"Forrest Gump": Themes, Techniques and Meanings

Essay by ChillFactorHigh School, 12th grade July 2006

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"Life is like a box of chocolates, you never know what you're gonna get." Forrest Gump is the portrayal of a man that has been alienated from society, not because he is unintelligent or dimwitted, but rather because he is not restricted by the conventional ideals which are embedded within his culture; thus, challenging the conformities and principals that most people are accustomed to. The contrast that Robert Zemeckis, director of the film, is attempting to convey through the character of Forrest Gump is how most people are too smart for there own good; and thus, try to escape the realities and actualities of life. While other characters in the story are suppressed by society's conflicts, Forrest remains blinded to all; hence, he is able to live in the moment, rather then evading what is real. Forrest's unique selflessness and compelled nature to do what is right, as opposed to what is easy, are what our society incorrectly labels stupidity or futility.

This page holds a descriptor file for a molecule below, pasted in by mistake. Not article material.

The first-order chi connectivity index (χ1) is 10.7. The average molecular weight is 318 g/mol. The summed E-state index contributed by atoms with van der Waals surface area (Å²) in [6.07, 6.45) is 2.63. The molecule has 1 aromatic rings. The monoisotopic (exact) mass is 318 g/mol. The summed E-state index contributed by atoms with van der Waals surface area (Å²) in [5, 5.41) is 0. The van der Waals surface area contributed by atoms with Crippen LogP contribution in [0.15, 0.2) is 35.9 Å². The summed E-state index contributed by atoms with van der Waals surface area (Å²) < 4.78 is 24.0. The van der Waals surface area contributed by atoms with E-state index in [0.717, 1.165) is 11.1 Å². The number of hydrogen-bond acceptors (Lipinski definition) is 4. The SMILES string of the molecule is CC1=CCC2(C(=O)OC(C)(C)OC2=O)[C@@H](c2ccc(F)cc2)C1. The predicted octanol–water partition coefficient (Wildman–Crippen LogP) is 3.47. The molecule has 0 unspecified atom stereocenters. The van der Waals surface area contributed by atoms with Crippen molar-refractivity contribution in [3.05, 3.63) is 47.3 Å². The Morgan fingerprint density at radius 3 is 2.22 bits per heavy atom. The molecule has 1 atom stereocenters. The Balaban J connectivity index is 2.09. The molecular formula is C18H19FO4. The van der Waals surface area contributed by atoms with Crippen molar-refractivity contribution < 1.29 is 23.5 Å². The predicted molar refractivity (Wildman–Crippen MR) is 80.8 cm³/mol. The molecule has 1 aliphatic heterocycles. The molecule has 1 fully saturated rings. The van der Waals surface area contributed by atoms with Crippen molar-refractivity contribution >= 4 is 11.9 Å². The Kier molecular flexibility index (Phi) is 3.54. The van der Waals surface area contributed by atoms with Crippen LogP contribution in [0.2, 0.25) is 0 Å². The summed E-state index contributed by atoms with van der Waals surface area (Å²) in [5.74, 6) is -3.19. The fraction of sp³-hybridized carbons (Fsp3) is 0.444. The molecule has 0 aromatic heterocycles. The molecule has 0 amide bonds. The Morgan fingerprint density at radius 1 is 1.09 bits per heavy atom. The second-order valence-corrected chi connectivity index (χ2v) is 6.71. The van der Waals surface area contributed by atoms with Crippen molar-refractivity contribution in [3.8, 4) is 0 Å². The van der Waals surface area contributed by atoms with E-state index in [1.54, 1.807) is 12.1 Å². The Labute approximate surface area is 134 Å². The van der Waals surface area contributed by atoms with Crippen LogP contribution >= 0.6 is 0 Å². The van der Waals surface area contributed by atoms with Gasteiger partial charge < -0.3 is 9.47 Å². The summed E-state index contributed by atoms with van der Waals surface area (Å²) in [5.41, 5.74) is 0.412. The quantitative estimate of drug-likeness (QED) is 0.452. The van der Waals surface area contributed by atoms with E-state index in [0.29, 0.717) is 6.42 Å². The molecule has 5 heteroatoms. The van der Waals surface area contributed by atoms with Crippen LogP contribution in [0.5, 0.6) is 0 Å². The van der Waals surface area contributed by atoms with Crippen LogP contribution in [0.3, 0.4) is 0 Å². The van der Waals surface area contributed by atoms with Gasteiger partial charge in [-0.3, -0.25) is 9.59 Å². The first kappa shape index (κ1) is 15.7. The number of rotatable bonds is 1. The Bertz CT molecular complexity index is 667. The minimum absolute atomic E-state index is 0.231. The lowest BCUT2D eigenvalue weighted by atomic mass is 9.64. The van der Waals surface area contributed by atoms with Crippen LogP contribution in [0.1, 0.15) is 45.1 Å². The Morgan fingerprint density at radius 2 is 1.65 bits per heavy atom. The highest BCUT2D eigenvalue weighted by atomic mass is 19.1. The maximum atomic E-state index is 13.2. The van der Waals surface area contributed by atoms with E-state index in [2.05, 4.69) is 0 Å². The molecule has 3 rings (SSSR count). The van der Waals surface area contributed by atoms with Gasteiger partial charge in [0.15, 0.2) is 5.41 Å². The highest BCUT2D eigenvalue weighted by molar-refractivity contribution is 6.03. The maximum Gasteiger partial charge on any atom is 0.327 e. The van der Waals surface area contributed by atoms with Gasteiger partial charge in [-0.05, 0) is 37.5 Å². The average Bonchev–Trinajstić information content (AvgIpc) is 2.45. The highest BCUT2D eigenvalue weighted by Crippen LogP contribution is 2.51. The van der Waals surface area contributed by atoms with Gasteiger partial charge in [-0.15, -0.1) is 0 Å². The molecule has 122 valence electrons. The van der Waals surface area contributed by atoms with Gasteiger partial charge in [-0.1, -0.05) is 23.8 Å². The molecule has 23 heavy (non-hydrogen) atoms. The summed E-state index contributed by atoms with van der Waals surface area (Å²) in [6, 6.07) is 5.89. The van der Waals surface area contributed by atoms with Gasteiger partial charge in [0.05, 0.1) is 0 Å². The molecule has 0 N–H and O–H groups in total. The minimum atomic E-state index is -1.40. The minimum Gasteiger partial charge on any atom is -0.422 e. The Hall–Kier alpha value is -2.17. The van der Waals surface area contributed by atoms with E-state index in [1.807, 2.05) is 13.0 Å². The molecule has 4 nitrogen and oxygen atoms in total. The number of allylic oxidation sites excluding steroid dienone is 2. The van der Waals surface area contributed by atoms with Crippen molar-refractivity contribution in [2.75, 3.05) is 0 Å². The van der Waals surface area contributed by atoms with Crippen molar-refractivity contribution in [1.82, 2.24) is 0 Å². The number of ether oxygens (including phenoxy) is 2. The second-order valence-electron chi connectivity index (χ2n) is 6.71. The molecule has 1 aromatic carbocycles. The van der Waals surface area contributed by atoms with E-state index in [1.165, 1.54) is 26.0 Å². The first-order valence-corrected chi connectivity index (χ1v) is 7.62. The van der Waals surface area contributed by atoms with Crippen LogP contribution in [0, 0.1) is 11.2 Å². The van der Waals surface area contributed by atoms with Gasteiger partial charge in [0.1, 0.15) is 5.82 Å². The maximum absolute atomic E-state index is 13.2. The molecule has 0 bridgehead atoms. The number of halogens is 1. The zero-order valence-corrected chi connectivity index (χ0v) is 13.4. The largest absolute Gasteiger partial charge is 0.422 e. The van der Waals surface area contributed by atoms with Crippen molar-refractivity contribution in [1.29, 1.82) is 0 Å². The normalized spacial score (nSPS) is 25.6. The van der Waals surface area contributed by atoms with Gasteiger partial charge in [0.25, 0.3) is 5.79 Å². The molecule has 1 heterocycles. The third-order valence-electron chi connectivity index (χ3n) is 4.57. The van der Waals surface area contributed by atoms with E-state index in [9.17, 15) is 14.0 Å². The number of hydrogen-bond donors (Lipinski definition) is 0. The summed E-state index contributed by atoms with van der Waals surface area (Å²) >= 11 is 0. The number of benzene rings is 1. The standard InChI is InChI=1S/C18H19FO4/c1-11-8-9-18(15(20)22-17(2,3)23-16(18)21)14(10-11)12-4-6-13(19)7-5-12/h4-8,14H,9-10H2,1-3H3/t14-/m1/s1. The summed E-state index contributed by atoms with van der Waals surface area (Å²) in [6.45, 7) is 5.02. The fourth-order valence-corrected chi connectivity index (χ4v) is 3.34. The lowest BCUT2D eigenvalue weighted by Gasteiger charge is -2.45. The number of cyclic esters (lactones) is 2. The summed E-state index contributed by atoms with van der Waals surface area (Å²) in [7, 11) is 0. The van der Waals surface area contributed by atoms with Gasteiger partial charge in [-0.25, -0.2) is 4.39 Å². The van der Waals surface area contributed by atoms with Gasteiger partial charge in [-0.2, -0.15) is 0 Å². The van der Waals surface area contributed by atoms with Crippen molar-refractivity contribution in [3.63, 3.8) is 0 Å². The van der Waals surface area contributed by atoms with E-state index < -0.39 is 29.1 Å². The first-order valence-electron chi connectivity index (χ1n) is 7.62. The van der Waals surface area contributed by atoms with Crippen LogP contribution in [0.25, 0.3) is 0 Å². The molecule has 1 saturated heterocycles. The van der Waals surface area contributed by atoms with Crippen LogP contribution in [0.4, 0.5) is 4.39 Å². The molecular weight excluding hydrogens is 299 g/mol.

Zemeckis is obviously pointing out that an individual has no control over his or her own destiny and in order to live a noble life, must accept life as it is.

I think it is very appropriate that Zemeckis begins his movie with the scene in which he does. Approaching Forrest's worn out and dirty shoes with a fluid camera shot of a feather floating on the breeze foregrounds the entire movie. It is an obvious symbol for Forrrest and the way he just casually makes his way through the worst of times without being harmed. The feather is many years old and has been through so much, yet it still remains clean and pure; exactly like Gump. Moreover, the coloring of the feather is very significant. It is white with black marks, giving off a inkling...